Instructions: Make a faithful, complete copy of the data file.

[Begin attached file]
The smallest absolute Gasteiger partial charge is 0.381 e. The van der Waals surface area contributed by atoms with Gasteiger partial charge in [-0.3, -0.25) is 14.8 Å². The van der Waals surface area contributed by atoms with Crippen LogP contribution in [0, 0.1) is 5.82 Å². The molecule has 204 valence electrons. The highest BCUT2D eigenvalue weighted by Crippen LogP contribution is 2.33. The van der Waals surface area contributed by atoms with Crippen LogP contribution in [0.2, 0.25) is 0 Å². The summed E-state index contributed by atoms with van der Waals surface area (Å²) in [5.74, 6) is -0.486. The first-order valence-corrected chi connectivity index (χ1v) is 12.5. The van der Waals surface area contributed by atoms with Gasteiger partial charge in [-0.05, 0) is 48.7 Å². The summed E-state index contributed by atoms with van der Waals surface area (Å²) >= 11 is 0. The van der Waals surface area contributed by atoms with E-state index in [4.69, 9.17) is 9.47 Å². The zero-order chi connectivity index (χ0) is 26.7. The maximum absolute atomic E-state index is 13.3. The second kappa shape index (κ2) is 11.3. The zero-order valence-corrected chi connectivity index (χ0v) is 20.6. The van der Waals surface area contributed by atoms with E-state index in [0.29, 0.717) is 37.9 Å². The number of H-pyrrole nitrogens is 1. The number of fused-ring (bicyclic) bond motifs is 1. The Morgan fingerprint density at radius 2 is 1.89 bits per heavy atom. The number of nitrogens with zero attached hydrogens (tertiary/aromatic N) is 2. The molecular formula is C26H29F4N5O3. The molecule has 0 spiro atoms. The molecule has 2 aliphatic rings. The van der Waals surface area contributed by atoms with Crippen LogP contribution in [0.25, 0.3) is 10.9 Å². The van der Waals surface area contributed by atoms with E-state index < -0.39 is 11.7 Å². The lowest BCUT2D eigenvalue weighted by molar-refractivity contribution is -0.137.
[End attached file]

The smallest absolute Gasteiger partial charge is 0.381 e. The van der Waals surface area contributed by atoms with Gasteiger partial charge in [-0.3, -0.25) is 14.8 Å². The van der Waals surface area contributed by atoms with Crippen LogP contribution in [0, 0.1) is 5.82 Å². The molecule has 204 valence electrons. The highest BCUT2D eigenvalue weighted by Crippen LogP contribution is 2.33. The van der Waals surface area contributed by atoms with Crippen LogP contribution in [0.2, 0.25) is 0 Å². The summed E-state index contributed by atoms with van der Waals surface area (Å²) in [5.74, 6) is -0.486. The first-order valence-corrected chi connectivity index (χ1v) is 12.5. The van der Waals surface area contributed by atoms with Gasteiger partial charge in [-0.05, 0) is 48.7 Å². The summed E-state index contributed by atoms with van der Waals surface area (Å²) >= 11 is 0. The van der Waals surface area contributed by atoms with E-state index in [4.69, 9.17) is 9.47 Å². The zero-order chi connectivity index (χ0) is 26.7. The maximum absolute atomic E-state index is 13.3. The second kappa shape index (κ2) is 11.3. The zero-order valence-corrected chi connectivity index (χ0v) is 20.6. The van der Waals surface area contributed by atoms with E-state index in [0.29, 0.717) is 37.9 Å². The number of H-pyrrole nitrogens is 1. The number of fused-ring (bicyclic) bond motifs is 1. The Morgan fingerprint density at radius 2 is 1.89 bits per heavy atom. The number of nitrogens with zero attached hydrogens (tertiary/aromatic N) is 2. The molecular formula is C26H29F4N5O3. The molecule has 0 spiro atoms. The molecule has 2 aliphatic rings. The van der Waals surface area contributed by atoms with Crippen LogP contribution in [0.25, 0.3) is 10.9 Å². The van der Waals surface area contributed by atoms with E-state index < -0.39 is 11.7 Å². The lowest BCUT2D eigenvalue weighted by molar-refractivity contribution is -0.137.